He suggested that a lack of oversight of the whole website development, automation processes and time may have led to developers downloading what they needed without checking first if had already been downloaded elsewhere, therefore missing the opportunities to merge files.
As well as merging, files could have been 'minified', Grabner said.
"Let's take a look at one particular file - jQuery.DataTables.js - with a size of 440KB," he illustrated in his blog.
"Putting it through a public available minifier such as jscompress.com reduces the file size to 83KB - that's a reduction of more than 80 percent!"
Continued performance monitoring
Grabner is continuing to monitor the performance of Healthcare.gov and has created a web page to map the results.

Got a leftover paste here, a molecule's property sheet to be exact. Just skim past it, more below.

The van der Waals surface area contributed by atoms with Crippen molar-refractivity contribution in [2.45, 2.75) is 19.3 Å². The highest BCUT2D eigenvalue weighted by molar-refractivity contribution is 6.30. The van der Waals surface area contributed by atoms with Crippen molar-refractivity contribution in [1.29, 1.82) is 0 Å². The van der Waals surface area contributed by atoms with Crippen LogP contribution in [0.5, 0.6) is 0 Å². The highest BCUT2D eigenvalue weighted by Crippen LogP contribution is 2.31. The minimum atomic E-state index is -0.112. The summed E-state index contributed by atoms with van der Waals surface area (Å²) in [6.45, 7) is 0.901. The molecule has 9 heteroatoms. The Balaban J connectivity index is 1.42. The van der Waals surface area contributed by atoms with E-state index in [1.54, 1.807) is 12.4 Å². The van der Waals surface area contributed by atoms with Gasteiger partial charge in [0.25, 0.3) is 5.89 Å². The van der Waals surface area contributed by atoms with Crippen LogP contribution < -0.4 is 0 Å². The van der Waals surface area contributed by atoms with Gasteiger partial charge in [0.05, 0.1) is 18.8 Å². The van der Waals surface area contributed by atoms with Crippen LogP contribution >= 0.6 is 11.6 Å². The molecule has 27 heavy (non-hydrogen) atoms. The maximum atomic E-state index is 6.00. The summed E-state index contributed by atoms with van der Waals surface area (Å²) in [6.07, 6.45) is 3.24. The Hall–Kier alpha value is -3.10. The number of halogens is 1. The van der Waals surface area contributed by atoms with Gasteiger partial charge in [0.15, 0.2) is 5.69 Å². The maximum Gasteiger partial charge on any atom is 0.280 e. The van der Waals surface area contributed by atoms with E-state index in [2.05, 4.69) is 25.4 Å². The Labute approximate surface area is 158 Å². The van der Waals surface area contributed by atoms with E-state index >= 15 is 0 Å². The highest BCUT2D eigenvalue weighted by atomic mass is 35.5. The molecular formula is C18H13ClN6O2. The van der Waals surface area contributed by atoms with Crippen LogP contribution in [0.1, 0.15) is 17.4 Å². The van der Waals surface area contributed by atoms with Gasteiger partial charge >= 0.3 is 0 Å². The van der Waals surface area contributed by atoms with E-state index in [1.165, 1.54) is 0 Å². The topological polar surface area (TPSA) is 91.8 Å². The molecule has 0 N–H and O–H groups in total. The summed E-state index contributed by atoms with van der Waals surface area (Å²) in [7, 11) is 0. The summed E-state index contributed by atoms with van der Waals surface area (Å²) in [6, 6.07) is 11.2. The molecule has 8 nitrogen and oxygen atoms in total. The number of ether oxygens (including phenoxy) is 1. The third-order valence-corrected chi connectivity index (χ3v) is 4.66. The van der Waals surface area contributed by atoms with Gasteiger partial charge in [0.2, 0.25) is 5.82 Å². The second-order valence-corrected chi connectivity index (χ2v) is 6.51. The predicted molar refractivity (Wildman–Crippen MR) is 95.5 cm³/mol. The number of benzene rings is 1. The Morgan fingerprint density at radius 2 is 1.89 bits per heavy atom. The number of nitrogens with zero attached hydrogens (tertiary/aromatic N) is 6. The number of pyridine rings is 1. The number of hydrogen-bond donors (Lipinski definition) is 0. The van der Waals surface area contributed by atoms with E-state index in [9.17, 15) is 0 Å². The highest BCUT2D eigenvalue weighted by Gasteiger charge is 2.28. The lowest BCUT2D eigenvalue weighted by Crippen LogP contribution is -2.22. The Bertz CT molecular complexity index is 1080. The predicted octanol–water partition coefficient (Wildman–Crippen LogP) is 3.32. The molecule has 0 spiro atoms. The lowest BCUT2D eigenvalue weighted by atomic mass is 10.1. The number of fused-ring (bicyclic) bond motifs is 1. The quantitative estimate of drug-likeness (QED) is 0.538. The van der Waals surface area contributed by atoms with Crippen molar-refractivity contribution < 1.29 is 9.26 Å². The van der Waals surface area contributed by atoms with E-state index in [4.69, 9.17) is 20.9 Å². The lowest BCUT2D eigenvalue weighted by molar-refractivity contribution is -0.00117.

The performance map highlights the US states that experience an average response time of more than eight seconds in red, and green for four seconds or less.
There are two possible explanations for the longer response times, Grabner said. One is that the broadband connectivity of the states might not be as good.
However, Grabner suggested Healthcare.gov might be responsible for the second reason.
"It could be they don't leverage CDN (content delivery network) services," he said. "[CDN would allow them to] distribute the content geographically local to the end user [rather than sending the data from servers based thousands of miles away]."
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